7 Great Truck Books for Preschoolers & Toddlers
There is something endlessly fascinating about trucks. Big trucks, small trucks, digging trucks, cement trucks, fire trucks - kids have an insatiable appetite for them all. Learn the ins and outs of trucks with these 7 great books for kids 2-5…
Cars and Trucks and Things That Go by Richard Scarry. Buckle-up for a fun-filled day of planes, trains, automobiles . . . and even a pickle truck! Featuring hundreds of clearly labeled vehicles, this is the perfect book for little vehicle fans from the famed Richard Scarry.
Digger Dozer Dumper by Hope Vestergaard. 16 boisterous poems highlight jobs & personalities of 16 different vehicles. Learn about backhoes, ambulances and snowplows. Cheerful illustrations show each vehicle in action, digging (or dozing, or dumping) away.
Good Night, Good Night Construction Site by Sherri Duskey Rinker. Tuck munchkins in at night with this spin on the classic Goodnight Moon. Even rough, tough readers will turn off their engines, rest their wheels and drift to sleep with this sweet and soothing story. Look for vibrant illustrations and gentle rhyming text.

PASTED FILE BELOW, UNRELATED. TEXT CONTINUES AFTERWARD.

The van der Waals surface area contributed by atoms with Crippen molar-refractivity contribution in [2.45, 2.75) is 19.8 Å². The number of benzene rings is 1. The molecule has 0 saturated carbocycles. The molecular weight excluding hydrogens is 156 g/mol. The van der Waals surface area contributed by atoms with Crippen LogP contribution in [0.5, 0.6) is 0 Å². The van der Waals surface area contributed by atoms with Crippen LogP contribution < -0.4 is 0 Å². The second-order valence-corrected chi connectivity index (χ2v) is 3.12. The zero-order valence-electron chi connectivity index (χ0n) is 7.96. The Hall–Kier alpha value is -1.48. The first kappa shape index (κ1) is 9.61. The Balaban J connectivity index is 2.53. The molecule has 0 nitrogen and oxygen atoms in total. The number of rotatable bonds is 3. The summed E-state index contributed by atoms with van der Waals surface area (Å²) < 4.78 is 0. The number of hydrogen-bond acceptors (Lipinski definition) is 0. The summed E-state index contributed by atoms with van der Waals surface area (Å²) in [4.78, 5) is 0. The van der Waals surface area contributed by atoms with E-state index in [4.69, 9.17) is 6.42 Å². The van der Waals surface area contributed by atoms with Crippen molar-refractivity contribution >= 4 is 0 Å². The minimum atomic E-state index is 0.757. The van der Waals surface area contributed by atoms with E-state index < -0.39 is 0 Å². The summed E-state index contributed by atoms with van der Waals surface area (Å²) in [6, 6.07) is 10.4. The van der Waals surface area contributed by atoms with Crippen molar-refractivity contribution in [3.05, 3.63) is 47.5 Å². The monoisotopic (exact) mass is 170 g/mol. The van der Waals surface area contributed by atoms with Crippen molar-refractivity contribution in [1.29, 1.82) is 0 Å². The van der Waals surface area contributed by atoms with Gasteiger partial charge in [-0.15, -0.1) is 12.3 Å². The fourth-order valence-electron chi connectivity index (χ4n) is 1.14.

First 100 Trucks: And Things That Go by Roger Priddy. Munchkins will pout over this book with 100 photographs of all kids of trucks. Learn about rescue vehicles, construction vehicles and vehicles on the farm, on the road and on the water. This is a great book to build vocabulary.
I Stink by Kate McMullan. With ten wide tires, one really big appetite, and an even bigger smell, this garbage truck’s got it all. His job? Eating your garbage and loving every stinky second of it! And you thought nighttime was just for sleeping.
Trashy Town by Andrea Zimmerman. Meet Mr. Gilly. He cleans up Trashy Town. There’s trash at the pizza parlor, trash at the school, and trash at every house. It’s a big job, but Mr. Gilly does it with a big truck, a big smile, and loads of style.
Where Do Diggers Sleep at Night? by Brianna Caplan Sayres. The bedtime rituals of little diggers and dump trucks at a construction site should be quite familiar to kids saying goodnight. Young readers will identify with fire engines, tractors and monster trucks as the vehicles ask for one more story while their mommy trucks tuck them in, and their daddy trucks sing a goodnight song.